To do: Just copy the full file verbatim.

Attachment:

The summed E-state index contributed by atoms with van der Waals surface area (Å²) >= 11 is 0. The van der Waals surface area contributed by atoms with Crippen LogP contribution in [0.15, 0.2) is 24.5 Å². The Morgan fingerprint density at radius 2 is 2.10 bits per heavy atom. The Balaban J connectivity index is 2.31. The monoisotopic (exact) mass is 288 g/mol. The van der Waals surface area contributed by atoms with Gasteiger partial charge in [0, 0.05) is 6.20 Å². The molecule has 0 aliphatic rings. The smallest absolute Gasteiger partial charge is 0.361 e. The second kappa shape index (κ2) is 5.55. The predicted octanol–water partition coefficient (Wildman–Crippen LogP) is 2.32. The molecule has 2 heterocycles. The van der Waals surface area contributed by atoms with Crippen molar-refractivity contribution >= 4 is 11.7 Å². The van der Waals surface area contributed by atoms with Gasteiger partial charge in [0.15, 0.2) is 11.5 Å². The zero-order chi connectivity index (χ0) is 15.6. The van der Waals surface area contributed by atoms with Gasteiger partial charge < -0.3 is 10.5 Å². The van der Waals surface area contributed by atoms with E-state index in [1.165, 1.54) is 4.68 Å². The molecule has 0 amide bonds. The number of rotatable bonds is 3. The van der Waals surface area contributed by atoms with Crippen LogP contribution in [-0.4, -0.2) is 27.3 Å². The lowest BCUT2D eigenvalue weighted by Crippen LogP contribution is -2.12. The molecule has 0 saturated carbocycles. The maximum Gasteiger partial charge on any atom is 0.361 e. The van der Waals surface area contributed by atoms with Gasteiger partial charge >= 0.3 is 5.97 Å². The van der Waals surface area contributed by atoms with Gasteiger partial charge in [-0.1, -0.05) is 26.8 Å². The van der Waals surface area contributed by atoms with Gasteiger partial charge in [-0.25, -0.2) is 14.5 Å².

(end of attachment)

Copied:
The summed E-state index contributed by atoms with van der Waals surface area (Å²) >= 11 is 0. The van der Waals surface area contributed by atoms with Crippen LogP contribution in [0.15, 0.2) is 24.5 Å². The Morgan fingerprint density at radius 2 is 2.10 bits per heavy atom. The Balaban J connectivity index is 2.31. The monoisotopic (exact) mass is 288 g/mol. The van der Waals surface area contributed by atoms with Gasteiger partial charge in [0, 0.05) is 6.20 Å². The molecule has 0 aliphatic rings. The smallest absolute Gasteiger partial charge is 0.361 e. The second kappa shape index (κ2) is 5.55. The predicted octanol–water partition coefficient (Wildman–Crippen LogP) is 2.32. The molecule has 2 heterocycles. The van der Waals surface area contributed by atoms with Crippen molar-refractivity contribution >= 4 is 11.7 Å². The van der Waals surface area contributed by atoms with Gasteiger partial charge in [0.15, 0.2) is 11.5 Å². The zero-order chi connectivity index (χ0) is 15.6. The van der Waals surface area contributed by atoms with Gasteiger partial charge < -0.3 is 10.5 Å². The van der Waals surface area contributed by atoms with E-state index in [1.165, 1.54) is 4.68 Å². The molecule has 0 amide bonds. The number of rotatable bonds is 3. The van der Waals surface area contributed by atoms with Crippen LogP contribution in [-0.4, -0.2) is 27.3 Å². The lowest BCUT2D eigenvalue weighted by Crippen LogP contribution is -2.12. The molecule has 0 saturated carbocycles. The maximum Gasteiger partial charge on any atom is 0.361 e. The van der Waals surface area contributed by atoms with Gasteiger partial charge >= 0.3 is 5.97 Å². The van der Waals surface area contributed by atoms with Gasteiger partial charge in [-0.1, -0.05) is 26.8 Å². The van der Waals surface area contributed by atoms with Gasteiger partial charge in [-0.25, -0.2) is 14.5 Å².